Slaying Dragons and Saving LivesWhup, whup, whup, whup.The sound came crashing onto our senses. We're out in the middle of nowhere. You don't expect sounds like this out here. The noise was as out of place as a tee-totaller at a college kegger. Yet, there it was. Wave after wave of thumping sound like somebody beating a gigantic rug with an oversized baseball bat. A dozen possibilities as to its source raced through my brain. The last time I'd heard a similar sound was the super-sized hail beating the mobile unit in the Blue Mountains. I quickly looked at the trailer. The scars were there but no white rocks were falling from the sky.Was it some kind of egg beater on steroids? I was pretty sure we were teaching a motorcycle class, not wrapped up in some kind of Kitchen Stadium Iron Chef nightmare. All the different thoughts crashing into each other in my brain were giving me a headache. So I kicked them all out and just stood there looking at the sky. That, after all, seemed to be where the sound was coming from. Trying hard to resist becoming hypnotized by the rythmic pattern of sounds, I stood silently waiting for whatever IT was to reveal itself to us.Soon enough, there it was. A gasp escaped from the students. They were locals, you see, and they had some previous experience with this thing. Nobody knew what it was really called. All they knew is that this thing swooped down from the sky with its fearsome chopping mechanisms whirling wildly. As the blades cut viciously at the air, literally chopping it apart, that horrendous noise was produced. Several legs jutted from underneath the creature. The beast seemed to be attracted to fire and heat. Perhaps the heat from the dozen motorcycles was what had attracted it.Most menacing of all was that dangling hose. The locals claimed that the beast ate fire then sucked up great quantities of water to quench the heat. Anything or anybody unlucky enough to be nearby got caught in the suck zone. Worse, they said, a riding student on a badly smoking bike had recently been sucked up. Gone without a trace.We all waited to see what this flying menace would do. Bit by bit the creature revealed itself to us as it descended. I could begin to see the features that the students had described. We were all hoping that it would lose interest in us and fly away to some other place. Alas, it was not to be. The whirling dervish sank lower. And closer. And closer. By now I could see the thing in all its menace and ugliness.Most of the students had gathered together in a group. Why is it that humans revert to herd animal instincts in time of danger? Is there really safety in numbers? To my way of thinking the group creates a bigger target. I thought how it might even appear as a sort of smorgasbord type of buffet. All the goodies in one spot. Just pick which you desire.I, on the other hand, took a sentinel's post. Free to see and observe. Able to act without being encumbered by the herd. Ok, so maybe I was hoping that the flying creature would be attracted to the group and not notice me. Whatever.Suddenly, from my sentinel's post, I observed a lone student heading away from us all. Was it possible that he was oblivious to the danger? Was he going to sacrifice himself to save the rest of us? Unfortunately, I didn't have two way radio communication with him so I could ask. Are you doing this willingly to save the group? If so, thanks. Oh, and by the way, can I have your truck?Whichever scenario it was, the student was in danger. As the senior instructor present I supposed it fell upon me to do something to help. Wait a minute, isn't this the student that's been so mouthy? On the one hand, no big loss. On the other, the paperwork for this kind of thing was sure to be a major pain. Dang, I hate these ethical decisions.Then there was the story of the previous student. I wasn't sure if it was actually true or not. According to the story the guy was out practicing on his motorcycle. His girlfriend had come along, driving the guy's sports car. This creature had supposedly come along and next thing you know the guy and his bike had disappeared up that big red hose. The only thing left was the guy's wallet which had somehow fallen out of a pocket on the way up. The wallet was full and the sports car was fast so the girlfriend was able to console herself well enough. As a small tribute she is said to have spray painted the guy's date of demise and his initials on the edge of the runway. Seems the guy was a graffiti artist on the side so the paint was handy. Like I say, I don't know if the story was true. However, somebody had painted something on the blacktop and I could still clearly see it.I quickly considered defense options. If this whirling menace did, indeed, regularly eat fire then it had to be suffering some major heartburn. Which would also explain the great thirst I'd been told about. I could understand this kind of thing. I have friends who eat molten lava at Mexican restaurants in the name of whatever, then gulp antacids. It doesn't make sense to me but, since I've seen it with my own eyes, I know it happens.Glancing around, I see no big water puddles, Tums, Prilosec, Mylanta, or anything even resembling them. As my eyes sweep the scene I do spot something that might work. A fire extinguisher! If I could get close enough to the creature, maybe we could work something out.Imagine my disappointment when I see the extinguisher's needle buried deeply in the red zone.Come on, there's got to be something. Then it hits me. Mushrooms.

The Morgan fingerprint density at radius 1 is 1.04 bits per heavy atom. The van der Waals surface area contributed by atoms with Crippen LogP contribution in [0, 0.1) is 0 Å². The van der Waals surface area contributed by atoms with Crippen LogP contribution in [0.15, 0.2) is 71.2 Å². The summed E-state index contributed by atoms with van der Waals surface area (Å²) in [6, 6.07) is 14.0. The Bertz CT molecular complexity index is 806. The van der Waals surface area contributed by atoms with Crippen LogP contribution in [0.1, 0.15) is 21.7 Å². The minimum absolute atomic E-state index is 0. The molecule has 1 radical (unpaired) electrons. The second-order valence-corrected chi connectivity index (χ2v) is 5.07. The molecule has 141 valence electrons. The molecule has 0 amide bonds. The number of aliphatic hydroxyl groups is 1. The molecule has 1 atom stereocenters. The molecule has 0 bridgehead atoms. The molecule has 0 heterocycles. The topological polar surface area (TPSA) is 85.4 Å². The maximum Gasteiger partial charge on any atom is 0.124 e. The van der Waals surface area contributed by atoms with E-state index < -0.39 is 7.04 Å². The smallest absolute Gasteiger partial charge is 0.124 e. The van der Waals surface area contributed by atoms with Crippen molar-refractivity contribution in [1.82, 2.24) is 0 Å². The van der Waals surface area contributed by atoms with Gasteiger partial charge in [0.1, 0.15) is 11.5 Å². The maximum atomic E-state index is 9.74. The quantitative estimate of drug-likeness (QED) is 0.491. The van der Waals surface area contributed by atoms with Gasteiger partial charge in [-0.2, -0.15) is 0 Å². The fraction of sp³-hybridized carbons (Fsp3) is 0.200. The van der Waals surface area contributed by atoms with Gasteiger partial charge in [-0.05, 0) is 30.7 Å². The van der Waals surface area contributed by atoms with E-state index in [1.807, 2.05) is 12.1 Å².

I had taken a hike up in the hills before class. The hike had revealed a treasure trove of magic mushrooms. The "take a trip without leaving the farm" kind. Oh, I would never use such a thing myself. No, riding Elvira wickedly is plenty of thrill for me and I don't have to wake up trying to remember everything that happened the night before.That's not to say I don't suffer from addictions. Say what you will, but some of you are right there with me even if you won't admit it. We crave riding. We crave newer and better riding gear. Gleaming rubber tires, shining accessories, farkles, and baubles. Like any addiction it takes money to satisfy the tremendous appetite.So I'd picked quite a few to take back with me. It was a better than average chance that I'd find a ready market for them in the Occupy Portland camps. Now it looked like I'd have to put the fungi to a different use. Sorry, Elvira, but you'll have to wait a bit longer to get your diamond studded wheels.Pulling the other instructor off to the side I filled him in on the plan. I told him my intentions of acting as a decoy then stuffing the hose full of mushrooms when the creature came for me. To my intense surprise my partner insisted on being the decoy. I complimented him on his bravery. Bravery my ass, he said. I hurt my back and I'm in such pain that being eaten by this creature would be a huge relief!Whatever his motive, my partner proceeded to attract the creature's attention. We all sort of held our collective breath as my partner waved his hand about.It all turned out to be easier than we thought. My partner, battling to stay upright in the turbulence created by the heat seeking monster, threw the first mushroom into the air. His aim was good and the mushroom hit right on the end of the hose. With a whoosh the toadstool disappeared. Suddenly the hose started waving wildly about, like a hound locating a scent. Then, like a pointer's tail when it finds a bird, the hose located the pile of mushrooms. It almost looked like the creature was being dragged by invisible hands towards psychedelic nirvana. We all just stepped back and watched. I think my partner looked a little disappointed.In no time the flying menace had consumed our offering. Soon it began to whirl unsteadily around. Where once only the blades had spun, now the entire body was slightly rotating. I pulled everybody into the trailer for cover. It was all we had since we couldn't all fit into the outhouse.Making giddy but steady progress, the once fear inspiring flying menace settled onto the ground near a wind sock and passed out. Crisis adverted. We could get back to business.I am so glad to report that the rest of the class was pretty much uneventful. The photo below depicts what I will say if I ever get pulled over by a law enforcement officer for speeding on a motorcycle."I'm not speeding, officer, I am merely flying too close to the ground."The photo serves a twofold purpose. The second was practice on creating depth in my pictures. To take what is essentially a two dimensional representation of what we see and add the third dimension back in somewhat. I took this at f/22 in manual mode. I focused at five feet using the lense's distance scale. The cone in the forefront, the student on the bike and the plane midway, and the mountains in the distance create the illusion of depth. I was pleased to see that I find my eyes drawn down the runway and into the photo.Having slain yet another dragon and delivering another outstanding class I made use of the facilities before leaving. Hey, even motorcycling gods have to pee, you know.It was time to head home in the accomodations to which I would like to become accustomed.Ladies and gentlemen, this is your Captain speaking:I hope you've enjoyed your flight of fancy. Any turbulence you may have experienced is the result of pockets of hot air and bovine excrement colliding.Miles and smiles,Dan